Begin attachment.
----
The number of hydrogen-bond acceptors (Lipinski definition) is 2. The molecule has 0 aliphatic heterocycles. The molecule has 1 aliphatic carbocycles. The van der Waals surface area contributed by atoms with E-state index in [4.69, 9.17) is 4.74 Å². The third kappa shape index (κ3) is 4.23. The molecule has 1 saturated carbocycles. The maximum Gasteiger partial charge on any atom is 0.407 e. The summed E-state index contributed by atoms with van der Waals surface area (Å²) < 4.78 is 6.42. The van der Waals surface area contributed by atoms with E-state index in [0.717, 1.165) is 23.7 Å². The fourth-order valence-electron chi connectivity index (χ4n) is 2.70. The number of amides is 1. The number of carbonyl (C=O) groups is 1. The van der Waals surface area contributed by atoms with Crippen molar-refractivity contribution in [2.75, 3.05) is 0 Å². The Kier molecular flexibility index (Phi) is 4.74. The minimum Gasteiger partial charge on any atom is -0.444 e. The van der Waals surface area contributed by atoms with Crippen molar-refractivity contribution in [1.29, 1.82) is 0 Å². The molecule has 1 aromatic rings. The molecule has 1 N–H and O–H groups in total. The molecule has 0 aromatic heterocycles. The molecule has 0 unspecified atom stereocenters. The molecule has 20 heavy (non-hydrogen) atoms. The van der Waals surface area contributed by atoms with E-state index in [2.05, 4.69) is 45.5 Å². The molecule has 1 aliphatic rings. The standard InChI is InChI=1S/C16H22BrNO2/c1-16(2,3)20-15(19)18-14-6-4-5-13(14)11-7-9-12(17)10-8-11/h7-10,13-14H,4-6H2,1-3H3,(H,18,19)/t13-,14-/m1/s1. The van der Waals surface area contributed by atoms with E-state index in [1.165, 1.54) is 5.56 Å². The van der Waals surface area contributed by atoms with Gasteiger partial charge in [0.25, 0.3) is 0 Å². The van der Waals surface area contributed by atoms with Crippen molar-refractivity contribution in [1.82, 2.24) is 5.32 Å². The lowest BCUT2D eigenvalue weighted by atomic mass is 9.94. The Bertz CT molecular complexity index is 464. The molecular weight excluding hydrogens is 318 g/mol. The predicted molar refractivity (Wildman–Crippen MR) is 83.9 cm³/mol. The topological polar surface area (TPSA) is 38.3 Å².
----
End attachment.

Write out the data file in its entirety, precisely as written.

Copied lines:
The number of hydrogen-bond acceptors (Lipinski definition) is 2. The molecule has 0 aliphatic heterocycles. The molecule has 1 aliphatic carbocycles. The van der Waals surface area contributed by atoms with E-state index in [4.69, 9.17) is 4.74 Å². The third kappa shape index (κ3) is 4.23. The molecule has 1 saturated carbocycles. The maximum Gasteiger partial charge on any atom is 0.407 e. The summed E-state index contributed by atoms with van der Waals surface area (Å²) < 4.78 is 6.42. The van der Waals surface area contributed by atoms with E-state index in [0.717, 1.165) is 23.7 Å². The fourth-order valence-electron chi connectivity index (χ4n) is 2.70. The number of amides is 1. The number of carbonyl (C=O) groups is 1. The van der Waals surface area contributed by atoms with Crippen molar-refractivity contribution in [2.75, 3.05) is 0 Å². The Kier molecular flexibility index (Phi) is 4.74. The minimum Gasteiger partial charge on any atom is -0.444 e. The van der Waals surface area contributed by atoms with Crippen molar-refractivity contribution in [1.29, 1.82) is 0 Å². The molecule has 1 aromatic rings. The molecule has 1 N–H and O–H groups in total. The molecule has 0 aromatic heterocycles. The molecule has 0 unspecified atom stereocenters. The molecule has 20 heavy (non-hydrogen) atoms. The van der Waals surface area contributed by atoms with E-state index in [2.05, 4.69) is 45.5 Å². The molecule has 1 aliphatic rings. The standard InChI is InChI=1S/C16H22BrNO2/c1-16(2,3)20-15(19)18-14-6-4-5-13(14)11-7-9-12(17)10-8-11/h7-10,13-14H,4-6H2,1-3H3,(H,18,19)/t13-,14-/m1/s1. The van der Waals surface area contributed by atoms with E-state index in [1.165, 1.54) is 5.56 Å². The van der Waals surface area contributed by atoms with Gasteiger partial charge in [0.25, 0.3) is 0 Å². The van der Waals surface area contributed by atoms with Crippen molar-refractivity contribution in [1.82, 2.24) is 5.32 Å². The lowest BCUT2D eigenvalue weighted by atomic mass is 9.94. The Bertz CT molecular complexity index is 464. The molecular weight excluding hydrogens is 318 g/mol. The predicted molar refractivity (Wildman–Crippen MR) is 83.9 cm³/mol. The topological polar surface area (TPSA) is 38.3 Å².